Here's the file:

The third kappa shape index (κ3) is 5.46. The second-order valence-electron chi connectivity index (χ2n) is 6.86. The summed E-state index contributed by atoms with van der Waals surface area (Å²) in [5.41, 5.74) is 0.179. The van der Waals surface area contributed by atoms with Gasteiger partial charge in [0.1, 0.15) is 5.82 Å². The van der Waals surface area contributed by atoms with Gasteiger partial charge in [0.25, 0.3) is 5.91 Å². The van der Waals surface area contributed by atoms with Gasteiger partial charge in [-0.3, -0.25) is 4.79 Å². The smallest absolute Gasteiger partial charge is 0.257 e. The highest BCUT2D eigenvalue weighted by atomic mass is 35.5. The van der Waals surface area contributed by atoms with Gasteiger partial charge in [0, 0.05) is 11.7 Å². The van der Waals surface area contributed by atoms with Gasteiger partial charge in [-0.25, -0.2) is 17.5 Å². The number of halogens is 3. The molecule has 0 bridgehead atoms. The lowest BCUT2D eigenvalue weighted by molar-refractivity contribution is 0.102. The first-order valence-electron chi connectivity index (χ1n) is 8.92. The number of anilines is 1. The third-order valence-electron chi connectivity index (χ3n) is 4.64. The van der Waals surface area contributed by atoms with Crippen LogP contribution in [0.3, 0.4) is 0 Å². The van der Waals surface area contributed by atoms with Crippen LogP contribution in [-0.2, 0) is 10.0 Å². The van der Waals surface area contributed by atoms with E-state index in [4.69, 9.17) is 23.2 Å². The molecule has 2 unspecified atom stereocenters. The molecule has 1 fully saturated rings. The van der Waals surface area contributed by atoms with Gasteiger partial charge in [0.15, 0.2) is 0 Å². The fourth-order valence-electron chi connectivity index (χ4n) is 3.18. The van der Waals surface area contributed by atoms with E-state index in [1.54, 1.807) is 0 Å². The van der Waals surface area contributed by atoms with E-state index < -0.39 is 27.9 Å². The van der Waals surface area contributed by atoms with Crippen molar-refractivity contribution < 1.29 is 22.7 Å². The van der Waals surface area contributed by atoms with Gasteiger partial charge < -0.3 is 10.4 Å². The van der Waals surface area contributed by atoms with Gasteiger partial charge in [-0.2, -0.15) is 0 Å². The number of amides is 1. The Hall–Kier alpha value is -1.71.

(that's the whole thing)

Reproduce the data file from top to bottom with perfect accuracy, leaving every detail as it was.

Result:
The third kappa shape index (κ3) is 5.46. The second-order valence-electron chi connectivity index (χ2n) is 6.86. The summed E-state index contributed by atoms with van der Waals surface area (Å²) in [5.41, 5.74) is 0.179. The van der Waals surface area contributed by atoms with Gasteiger partial charge in [0.1, 0.15) is 5.82 Å². The van der Waals surface area contributed by atoms with Gasteiger partial charge in [0.25, 0.3) is 5.91 Å². The van der Waals surface area contributed by atoms with Gasteiger partial charge in [-0.3, -0.25) is 4.79 Å². The smallest absolute Gasteiger partial charge is 0.257 e. The highest BCUT2D eigenvalue weighted by atomic mass is 35.5. The van der Waals surface area contributed by atoms with Gasteiger partial charge in [0, 0.05) is 11.7 Å². The van der Waals surface area contributed by atoms with Gasteiger partial charge in [-0.25, -0.2) is 17.5 Å². The number of halogens is 3. The molecule has 0 bridgehead atoms. The lowest BCUT2D eigenvalue weighted by molar-refractivity contribution is 0.102. The first-order valence-electron chi connectivity index (χ1n) is 8.92. The number of anilines is 1. The third-order valence-electron chi connectivity index (χ3n) is 4.64. The van der Waals surface area contributed by atoms with Crippen LogP contribution in [0.3, 0.4) is 0 Å². The van der Waals surface area contributed by atoms with Crippen LogP contribution in [-0.2, 0) is 10.0 Å². The van der Waals surface area contributed by atoms with E-state index in [4.69, 9.17) is 23.2 Å². The molecule has 2 unspecified atom stereocenters. The molecule has 1 fully saturated rings. The van der Waals surface area contributed by atoms with Gasteiger partial charge in [0.15, 0.2) is 0 Å². The fourth-order valence-electron chi connectivity index (χ4n) is 3.18. The van der Waals surface area contributed by atoms with E-state index in [1.54, 1.807) is 0 Å². The van der Waals surface area contributed by atoms with E-state index < -0.39 is 27.9 Å². The van der Waals surface area contributed by atoms with Crippen molar-refractivity contribution < 1.29 is 22.7 Å². The van der Waals surface area contributed by atoms with Gasteiger partial charge < -0.3 is 10.4 Å². The van der Waals surface area contributed by atoms with Gasteiger partial charge in [-0.2, -0.15) is 0 Å². The number of amides is 1. The Hall–Kier alpha value is -1.71.